Posts Tagged ‘western blotting’

Designing the Perfect Quantitative Western Blot

 :: Posted by American Biotechnologist on 04-02-2014

A methods article published yesterday provides a rigorous and concise workflow with specific instructions on how to produce and analyze quantitative data using western blot experiments. The paper, coauthored by Bio-Rad scientists and published in BioMed Research International, also highlights recently introduced technologies that improve reproducibility. The result is a powerful, step-by-step guide to obtaining quantitative and reproducible densitometric data from western blots regardless of the specific experiment.

Although western blotting is a well-established laboratory technique, it has recently come under fire as a quantitative method because extreme care must be taken when generating and interpreting the resulting data.

The technique is challenging and requires following a rigorous methodology to achieve reproducible and quantitative data. According to a recent survey of more than 750 labs, 41% of researchers say their western blots fail a quarter of the time.

Dr. Aldrin Gomes, an assistant professor at University of California, Davis, agrees that flawed western blots are not unusual. To compare expression of a protein of interest from sample to sample, protein abundance is commonly normalized to a housekeeping gene. “When I see a large, dense band for the protein of interest or the housekeeping protein, I cringe,” says Gomes. That dense band usually means the protein of interest or housekeeping protein was no longer within the assay’s linear dynamic range. No accurate quantitative data can be extracted from such blots.

Sean Taylor discusses the BioMed Research International paper he coauthored.

Another common reason for failure of quantitative western blots is flawed or incomplete protocols, according to Sean Taylor, the paper’s lead author and a Bio-Rad field application scientist (watch a video of him discussing the paper on the left). To address this, Taylor’s review pays special attention to experimental design and sample preparation and discusses proper definition of the linear dynamic range of protein loading, all key factors for generating meaningful quantitative western blot data.

Taylor also introduces more advanced concepts to improve reproducibility, simplify workflow, and reduce the time and cost of western blotting. One such technique is stain-free total protein normalization, which over the past year has proven superior to using housekeeping proteins or total protein staining to correct for loading errors.

With this article, Taylor hopes researchers now have a simple guide to ensure quantitative and reproducible western blot data for all research fields that rely on this technique.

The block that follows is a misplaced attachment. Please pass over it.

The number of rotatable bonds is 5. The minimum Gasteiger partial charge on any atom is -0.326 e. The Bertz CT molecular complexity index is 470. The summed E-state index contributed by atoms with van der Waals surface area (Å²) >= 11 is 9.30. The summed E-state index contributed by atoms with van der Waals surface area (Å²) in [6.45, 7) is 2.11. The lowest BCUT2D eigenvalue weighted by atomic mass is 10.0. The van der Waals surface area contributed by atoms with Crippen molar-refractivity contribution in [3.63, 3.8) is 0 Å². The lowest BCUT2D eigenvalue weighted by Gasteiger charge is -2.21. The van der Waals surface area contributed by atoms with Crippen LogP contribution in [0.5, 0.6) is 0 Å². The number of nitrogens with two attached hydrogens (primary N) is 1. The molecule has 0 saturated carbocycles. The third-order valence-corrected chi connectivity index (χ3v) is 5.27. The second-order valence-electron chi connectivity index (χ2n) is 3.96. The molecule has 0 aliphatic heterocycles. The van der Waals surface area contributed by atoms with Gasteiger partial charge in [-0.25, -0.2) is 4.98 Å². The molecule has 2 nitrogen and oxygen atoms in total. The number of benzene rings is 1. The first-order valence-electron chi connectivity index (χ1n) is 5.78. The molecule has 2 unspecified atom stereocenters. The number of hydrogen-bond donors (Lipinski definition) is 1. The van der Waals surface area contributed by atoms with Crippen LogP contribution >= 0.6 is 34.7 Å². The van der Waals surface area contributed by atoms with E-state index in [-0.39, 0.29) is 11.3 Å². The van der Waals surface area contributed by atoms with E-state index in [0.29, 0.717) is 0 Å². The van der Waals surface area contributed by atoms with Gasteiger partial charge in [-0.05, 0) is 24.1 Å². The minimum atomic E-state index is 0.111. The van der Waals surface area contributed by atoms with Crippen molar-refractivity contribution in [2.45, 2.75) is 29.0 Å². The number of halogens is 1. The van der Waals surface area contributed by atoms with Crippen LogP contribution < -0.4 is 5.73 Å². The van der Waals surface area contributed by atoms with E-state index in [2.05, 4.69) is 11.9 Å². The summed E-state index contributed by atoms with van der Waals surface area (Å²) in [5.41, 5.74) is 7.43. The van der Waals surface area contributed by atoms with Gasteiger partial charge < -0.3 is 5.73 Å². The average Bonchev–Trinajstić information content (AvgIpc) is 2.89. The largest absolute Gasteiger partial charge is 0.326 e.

To read the open access research article, visit http://bit.ly/1kCAOcr.

For additional resources please consult Bio-Rad’s guide to Troubleshooting Western Blots.

Video: How to Perform Perfect Quantitative Western Blotting

 :: Posted by American Biotechnologist on 04-01-2014

What You Don’t See Truly Matters

 :: Posted by American Biotechnologist on 11-13-2013

All gels are not created equal when it comes to protein transfer. Mini-PROTEAN® TGX™ precast gels, together with the Trans-Blot® Turbo™ transfer system, offer you a complete solution for achieving fast electrophoresis and transfer times. In addition to speed, these innovative gels deliver maximum transfer of proteins onto membranes so you don’t see proteins left behind on the gel, ensuring quality western blotting results you can count on every time.

For more information visit Bio-Rad Laboratories TGX™ precast gel page.

Video Tutorial: Quantitative Western Blotting

 :: Posted by American Biotechnologist on 06-17-2013

Are you getting the most from your western blot data? Does Imaging technique matter? Film or Imager? In this video, we describe a methodology to obtain reliable quantitative data from chemiluminescent western blots using standardization procedures coupled with the updated reagents and detection methods. For the best resolution, watch the video in full screen at HD resolution.

Expect More From Your Chemiluminescent Substrate

 :: Posted by American Biotechnologist on 10-31-2012

Obtaining high quality chemiluminescent blot images with little optimization is a challenge when dealing with a wide range of protein loads and expressions.

Bio-Rad’s new Clarity western ECL substrate provides high sensitivity (see Figure below), long signal duration, and low background even at long exposures. This combination of bright, long signal with low background makes it the perfect choice for routine use on film and digital imagers, even when re-imaging and multiple exposures are required.

The Clarity western ECL substrate is compatible with any HRP-conjugated secondary antibody and is offered in 200 and 500 ml size kits.

Read more…